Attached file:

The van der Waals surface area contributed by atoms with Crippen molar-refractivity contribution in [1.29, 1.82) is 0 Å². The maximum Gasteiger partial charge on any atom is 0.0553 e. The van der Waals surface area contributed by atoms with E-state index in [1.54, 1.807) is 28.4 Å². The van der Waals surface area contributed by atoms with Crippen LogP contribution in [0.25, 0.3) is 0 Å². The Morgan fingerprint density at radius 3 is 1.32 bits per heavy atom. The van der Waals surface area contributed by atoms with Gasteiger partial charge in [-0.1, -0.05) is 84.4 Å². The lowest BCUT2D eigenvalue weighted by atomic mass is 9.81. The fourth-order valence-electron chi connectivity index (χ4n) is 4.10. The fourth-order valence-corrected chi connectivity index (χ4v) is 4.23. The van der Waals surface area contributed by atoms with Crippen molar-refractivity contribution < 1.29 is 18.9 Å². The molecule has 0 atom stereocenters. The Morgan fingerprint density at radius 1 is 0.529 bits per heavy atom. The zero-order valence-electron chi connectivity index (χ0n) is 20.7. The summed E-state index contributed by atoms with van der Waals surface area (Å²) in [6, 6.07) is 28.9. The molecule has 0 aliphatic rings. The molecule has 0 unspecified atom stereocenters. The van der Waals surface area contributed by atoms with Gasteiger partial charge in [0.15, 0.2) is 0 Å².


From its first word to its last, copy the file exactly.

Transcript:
The van der Waals surface area contributed by atoms with Crippen molar-refractivity contribution in [1.29, 1.82) is 0 Å². The maximum Gasteiger partial charge on any atom is 0.0553 e. The van der Waals surface area contributed by atoms with E-state index in [1.54, 1.807) is 28.4 Å². The van der Waals surface area contributed by atoms with Crippen LogP contribution in [0.25, 0.3) is 0 Å². The Morgan fingerprint density at radius 3 is 1.32 bits per heavy atom. The van der Waals surface area contributed by atoms with Gasteiger partial charge in [-0.1, -0.05) is 84.4 Å². The lowest BCUT2D eigenvalue weighted by atomic mass is 9.81. The fourth-order valence-electron chi connectivity index (χ4n) is 4.10. The fourth-order valence-corrected chi connectivity index (χ4v) is 4.23. The van der Waals surface area contributed by atoms with Crippen molar-refractivity contribution < 1.29 is 18.9 Å². The molecule has 0 atom stereocenters. The Morgan fingerprint density at radius 1 is 0.529 bits per heavy atom. The zero-order valence-electron chi connectivity index (χ0n) is 20.7. The summed E-state index contributed by atoms with van der Waals surface area (Å²) in [6, 6.07) is 28.9. The molecule has 0 aliphatic rings. The molecule has 0 unspecified atom stereocenters. The van der Waals surface area contributed by atoms with Gasteiger partial charge in [0.15, 0.2) is 0 Å².